Green Eats: Purim fun

Nutty (and fruity) recipes for a dressed-up Purim basket.

March 17, 2011 11:58
4 minute read.
Sponge cake sushi, created by Clare Crespo

Green fruit sushi 311. (photo credit: MCT)

The most joyous day on our holiday calendar, Purim is an opportunity for us to be silly and a little nutty, and still get away with it. I’m all for it, especially since that same frivolous theme can be woven into the food we prepare for the holiday, besides, of course, for hamentashen.

Some of these can also be used for the holiday tradition of mishloah manot or gifts of food.

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Although both my daughters are no longer teenagers, we all fondly remember those precious times in the kitchen when we worked together to create fun holiday food.

Here are some examples:


This funny recipe is made with apricot “leather” – an ultra-thin layer of dried apricots that is peeled off a plastic backing. Although not as popular today as it was in my childhood, apricot “ledder” (as it’s called in Hebrew) is still available and still a nutritious food.

Other “leathers” can be used as well, if desired.

Since Purim is a time for “disguised,” and topsy-turvy foods, what could be better than giving apricot leather another incarnation – as a substitute for nori – the traditional sushi wrapper. It makes a great appetizer or party food.

Look for fruit “leather” rolls in health food stores. These rolls can be prepared a day in advance, and will keep 2-3 days in the refrigerator.

For each roll:
✔ One 27.5 x 10 cm. piece apricot or other fruit leather
✔ 120 grams thick cream cheese (like Philadelphia)
✔ 1 tsp. honey
✔ 1⁄4 tsp. vanilla
✔ A few drops rose water (optional)
✔ 1⁄4 cup toasted shelled salted pistachios

Cut a piece of fruit leather, if necessary, to the abovementioned size. Place the wider side closer to you.

In a small bowl, mix the cream cheese, honey, vanilla and rose water, and spread over the piece of fruit leather using a fork. Sprinkle the pistachios about 0.6 cm. from the bottom in a horizontal line. Carefully and tightly roll up the roll as you would for sushi. To “seal” the edge, moisten it with water.

Wrap the “sushi” in plastic wrap and place in the refrigerator to firm up. To serve, slice into slices a little more than 1 cm. wide with a sharp knife and stand upright on a plate.

Adapted from The Essential Book of Jewish Festival Cooking by Phyllis Glazer and Miriyam Glazer.


Even though they’re older, my kids still love this recipe.

Children especially love to decorate the pizza top. The dough can be made in advance and chilled in the refrigerator. Like all pizza, this one also tastes best freshly made. If chilling a finished pizza, use a bell-top cover or an upside-down pot or you’ll spoil the finished “look.”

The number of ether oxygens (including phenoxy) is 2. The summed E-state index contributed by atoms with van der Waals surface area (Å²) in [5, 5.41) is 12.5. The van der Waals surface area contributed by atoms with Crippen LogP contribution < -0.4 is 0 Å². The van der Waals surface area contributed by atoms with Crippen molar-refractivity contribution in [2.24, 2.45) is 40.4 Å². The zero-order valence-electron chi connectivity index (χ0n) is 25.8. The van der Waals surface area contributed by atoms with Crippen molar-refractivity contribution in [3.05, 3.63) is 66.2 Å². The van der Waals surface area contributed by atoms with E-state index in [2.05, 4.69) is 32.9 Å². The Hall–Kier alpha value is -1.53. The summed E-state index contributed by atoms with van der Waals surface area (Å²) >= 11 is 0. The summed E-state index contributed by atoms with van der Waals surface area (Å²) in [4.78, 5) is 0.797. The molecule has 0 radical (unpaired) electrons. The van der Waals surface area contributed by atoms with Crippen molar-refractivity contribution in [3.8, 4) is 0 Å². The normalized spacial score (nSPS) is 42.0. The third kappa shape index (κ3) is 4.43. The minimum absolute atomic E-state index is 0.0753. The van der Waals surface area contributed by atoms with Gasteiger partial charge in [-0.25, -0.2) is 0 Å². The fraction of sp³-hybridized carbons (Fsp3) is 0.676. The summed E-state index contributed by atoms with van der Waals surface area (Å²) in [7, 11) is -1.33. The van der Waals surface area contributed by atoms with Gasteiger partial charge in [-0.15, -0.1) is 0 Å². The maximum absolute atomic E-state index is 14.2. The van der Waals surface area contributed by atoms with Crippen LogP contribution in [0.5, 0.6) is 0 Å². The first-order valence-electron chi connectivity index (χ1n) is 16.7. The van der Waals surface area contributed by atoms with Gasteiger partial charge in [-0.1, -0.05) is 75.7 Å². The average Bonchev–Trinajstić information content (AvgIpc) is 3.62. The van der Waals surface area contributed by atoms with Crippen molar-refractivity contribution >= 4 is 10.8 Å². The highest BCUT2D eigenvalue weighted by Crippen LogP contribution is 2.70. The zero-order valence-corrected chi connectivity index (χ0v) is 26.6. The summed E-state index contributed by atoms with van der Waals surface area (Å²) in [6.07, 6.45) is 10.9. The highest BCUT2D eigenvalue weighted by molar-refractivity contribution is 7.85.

For the pizza “crust”:
✔ 11⁄2 cups 70% whole-wheat flour (available at the Nitzat Haduvdevan chain)
✔ 2 Tbsp. natural cane sugar, or any sugar
✔ 1⁄2 tsp. salt ✔ 100 grams butter
✔ 4 Tbsp. very cold water

Filling layer:
✔ 11⁄2 Tbsp. cornstarch or kuzu
✔ 1 cup milk, soy milk or almond milk
✔ 2 Tbsp. honey
✔ 1⁄2 tsp. vanilla extract

✔ 1 banana sliced
✔ A handful of small strawberries, sliced
✔ 1-2 small kiwi fruits, or one large, peeled and sliced

“Tomato sauce”:
✔ Third cup strawberry or raspberry jam with no added sugar
✔ Water to thin out For the crust: Mix the flour, sugar and salt in the bowl of a food processor.

Cut the butter in small pieces and add to the processor. Pulse to form small crumbs. Add the water a teaspoon at a time while the processor is working, till a smooth ball of dough is formed. Remove and knead once or twice to form a disk.

Cover with plastic wrap and press to form a disk 2 cm. thick. Chill one hour. (Can be prepared in advance and chilled but remove 10 minutes before using).

Place a piece of parchment paper on the countertop (wet the countertop so the paper will stick). Roll out the dough to a 35-cm. circle, roll in the edges to form a 1 cm rolled edge. Chill the dough on the paper for 15 minutes.

Preheat the oven to 170º.

Bake the crust 15-20 minutes until lightly golden. Let cool while making the filling.

For the filling:

Mix the cornstarch or kuzu with one-quarter cup cold milk and then add the rest of the milk. Cook over low heat, stirring constantly until it begins to thicken. Add the honey and vanilla and continue to cook, stirring, till thickened slightly less than pudding, 30 seconds. (Do not overcook, and do not stop stirring or the filling will develop a “crust.” Remove from heat and stir quickly to help cool down. Pour the slightly warm filling into the crust and spread evenly.

Decorate the top with the cut fruit. Put slightly diluted jam in a squeeze bottle and make a rim of “sauce” all around the pizza, right next to the crust. You can serve immediately, or chill – but remember to cover to avoid having the vanilla pudding develop a crust.

NOTE: Made from a root, kuzu is a healthier thickener than cornstarch (though more expensive). It is available at selected health food stores.

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